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Domain Registration Pitfalls – Protecting Your Online Identity

Domain Name Registration Basics

Domain registration is the process whereby an internet address (such as is obtained through one of many online authorities called a Domain Registrar. Choosing a domain name is an important part of establishing an online presence for your company or organization. A registrar will allow you to choose a domain name (or names) and choose how long you would like to own the domain. When the time period of your ownership is about to expire, the registrar will give you the opportunity to renew the domain before it is released back into the pool of publically available domain names. While domain registration is fairly simple and straightforward, there are several seldom-addressed pitfalls that every consumer should be aware of.

Pitfall # 1: Third Party Domain Registration

Anyone can register a domain name. This is important because many individuals or companies offering web services will bundle domain registration as part of their package of services. Most providers have good intentions and strive to deliver the best possible customer service. However, in the event of any unforeseen circumstances, domain renewal can become problematic. If you change web service providers and/or your domain expires, you will have to contact the company who originally registered the domain to perform any maintenance or renewals.

The best approach is to create your own account with a domain registrar and give your web services provider access to the account. They can then log in and purchase/renew your domain(s) for you, or alert you to do so in a timely manner. Some providers may insist that they should be one who handles all of your domain registration tasks. While it may be convenient in the short term, it is not a good business practice as it gives a third party entity substantial leverage in continuity of your online presence. If the time comes where your web services provider can no longer meet your needs, you can give your new provider the credentials to access your domain registration account. This will serve to ensure that transferring responsibility for your account from one provider to another goes as smoothly as possible.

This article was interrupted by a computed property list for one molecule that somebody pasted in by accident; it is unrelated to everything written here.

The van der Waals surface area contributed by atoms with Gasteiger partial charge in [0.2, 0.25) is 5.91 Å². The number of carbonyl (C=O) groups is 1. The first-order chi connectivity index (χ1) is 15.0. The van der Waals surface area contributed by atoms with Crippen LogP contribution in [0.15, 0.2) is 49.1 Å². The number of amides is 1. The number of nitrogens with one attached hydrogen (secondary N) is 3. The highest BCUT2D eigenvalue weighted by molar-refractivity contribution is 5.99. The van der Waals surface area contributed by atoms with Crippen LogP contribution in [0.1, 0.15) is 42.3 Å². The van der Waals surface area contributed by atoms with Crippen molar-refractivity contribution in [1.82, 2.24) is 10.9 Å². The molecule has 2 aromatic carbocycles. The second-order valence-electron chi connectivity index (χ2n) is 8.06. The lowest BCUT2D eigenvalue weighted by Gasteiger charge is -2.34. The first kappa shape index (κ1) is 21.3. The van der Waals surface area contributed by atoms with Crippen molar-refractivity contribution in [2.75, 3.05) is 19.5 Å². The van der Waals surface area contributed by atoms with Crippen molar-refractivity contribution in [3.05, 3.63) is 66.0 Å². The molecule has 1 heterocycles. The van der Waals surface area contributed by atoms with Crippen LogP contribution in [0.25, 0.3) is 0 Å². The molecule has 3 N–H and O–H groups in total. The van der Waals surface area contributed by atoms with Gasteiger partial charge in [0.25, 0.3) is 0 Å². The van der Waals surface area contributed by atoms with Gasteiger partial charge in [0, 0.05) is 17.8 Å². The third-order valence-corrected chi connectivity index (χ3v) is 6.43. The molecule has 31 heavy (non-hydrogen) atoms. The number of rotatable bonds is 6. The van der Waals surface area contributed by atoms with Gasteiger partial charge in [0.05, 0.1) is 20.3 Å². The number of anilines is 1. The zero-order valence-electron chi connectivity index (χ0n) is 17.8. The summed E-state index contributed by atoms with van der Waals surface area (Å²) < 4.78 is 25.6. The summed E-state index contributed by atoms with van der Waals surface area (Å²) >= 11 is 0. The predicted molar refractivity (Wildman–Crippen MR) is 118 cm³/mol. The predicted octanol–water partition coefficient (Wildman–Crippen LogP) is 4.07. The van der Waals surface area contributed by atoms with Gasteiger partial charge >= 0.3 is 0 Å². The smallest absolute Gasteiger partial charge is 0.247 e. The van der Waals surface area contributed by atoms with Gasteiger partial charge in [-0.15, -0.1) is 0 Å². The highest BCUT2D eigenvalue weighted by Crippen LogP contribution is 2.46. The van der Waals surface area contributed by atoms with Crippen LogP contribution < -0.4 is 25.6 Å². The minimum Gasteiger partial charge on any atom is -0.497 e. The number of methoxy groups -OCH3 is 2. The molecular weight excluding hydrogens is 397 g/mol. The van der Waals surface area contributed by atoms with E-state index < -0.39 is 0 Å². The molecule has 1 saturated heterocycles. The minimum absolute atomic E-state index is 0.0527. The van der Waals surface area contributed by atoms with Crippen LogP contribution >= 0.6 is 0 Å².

Pitfall # 2: Inaccurate WHOIS Information

Every registered domain has several pieces of information attached to it that is publically available for inspection. This information is found in the WHOIS record, which is short for “WHO IS the owner of this domain?”. WHOIS provides three important blocks of contact information: Registrant, Administrative, and Technical. The Registrant Contact should reflect you or your company. If there are problems with the registration, they will use this information to contact you or verify your identity. The Administrative and Technical Contacts should reflect your current web services provider. These contact records could be used to verify domain control, which is sometimes necessary for some technical aspects related to hosting your website.

WHOIS information can be edited in your domain registration account and it should be checked yearly for accuracy and/or every time you change web service providers. Keeping the WHOIS information accurate can help ensure that there are no registration or technical issues with your domain name.

Pitfall # 3: Top Level Domains

Most people look for a ‘.com’ domain name unless the nature of their business is more appropriately suited for a ‘.net’ or ‘.org’. A common domain registration pitfall is to only register your website with one top level domain. One of the best ways you can protect your online identity and web presence is to register ‘.com’, ‘.net’, and ‘.org’. Only one of them will actually serve your website, but the others can be configured to redirect to your primary top level domain name. Additionally, you could register ‘.info’ and other top level domains if you feel as if this will serve your target audience well.

Registering multiple top level domains for your website will wield great flexibility for scaling your website and the products or services you offer to your target audience. For example, a ‘.com’ domain could be used to promote your company or business entity while the accompanying ‘.org’ domain could be used as an additional website devoted to a separate, but related, facet of your business.


Domain registration is an important aspect of your online presence. It is also an element that you should retain control of in the event of an emergency. Keeping your domain registration within arms reach gives you the flexibility to change hosting or web service providers with minimal (if any) interruption to the services offered to your target audience.